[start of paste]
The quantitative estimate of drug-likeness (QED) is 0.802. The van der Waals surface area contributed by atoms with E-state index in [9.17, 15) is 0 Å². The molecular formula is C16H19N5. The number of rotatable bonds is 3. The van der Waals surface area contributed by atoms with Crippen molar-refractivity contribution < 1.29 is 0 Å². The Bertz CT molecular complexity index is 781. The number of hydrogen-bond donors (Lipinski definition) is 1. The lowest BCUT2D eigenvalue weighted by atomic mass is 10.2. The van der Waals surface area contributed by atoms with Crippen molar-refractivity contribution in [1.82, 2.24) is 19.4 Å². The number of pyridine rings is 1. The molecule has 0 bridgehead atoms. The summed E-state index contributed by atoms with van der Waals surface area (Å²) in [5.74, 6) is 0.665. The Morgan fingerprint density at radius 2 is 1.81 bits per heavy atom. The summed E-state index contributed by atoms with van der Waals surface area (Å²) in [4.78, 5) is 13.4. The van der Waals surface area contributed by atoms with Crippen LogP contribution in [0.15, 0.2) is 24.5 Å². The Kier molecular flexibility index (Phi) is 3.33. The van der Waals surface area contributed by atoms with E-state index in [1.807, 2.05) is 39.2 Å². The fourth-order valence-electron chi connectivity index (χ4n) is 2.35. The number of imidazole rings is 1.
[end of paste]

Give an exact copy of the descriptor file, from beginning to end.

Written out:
The quantitative estimate of drug-likeness (QED) is 0.802. The van der Waals surface area contributed by atoms with E-state index in [9.17, 15) is 0 Å². The molecular formula is C16H19N5. The number of rotatable bonds is 3. The van der Waals surface area contributed by atoms with Crippen molar-refractivity contribution < 1.29 is 0 Å². The Bertz CT molecular complexity index is 781. The number of hydrogen-bond donors (Lipinski definition) is 1. The lowest BCUT2D eigenvalue weighted by atomic mass is 10.2. The van der Waals surface area contributed by atoms with Crippen molar-refractivity contribution in [1.82, 2.24) is 19.4 Å². The number of pyridine rings is 1. The molecule has 0 bridgehead atoms. The summed E-state index contributed by atoms with van der Waals surface area (Å²) in [5.74, 6) is 0.665. The Morgan fingerprint density at radius 2 is 1.81 bits per heavy atom. The summed E-state index contributed by atoms with van der Waals surface area (Å²) in [4.78, 5) is 13.4. The van der Waals surface area contributed by atoms with Crippen LogP contribution in [0.15, 0.2) is 24.5 Å². The Kier molecular flexibility index (Phi) is 3.33. The van der Waals surface area contributed by atoms with E-state index in [1.807, 2.05) is 39.2 Å². The fourth-order valence-electron chi connectivity index (χ4n) is 2.35. The number of imidazole rings is 1.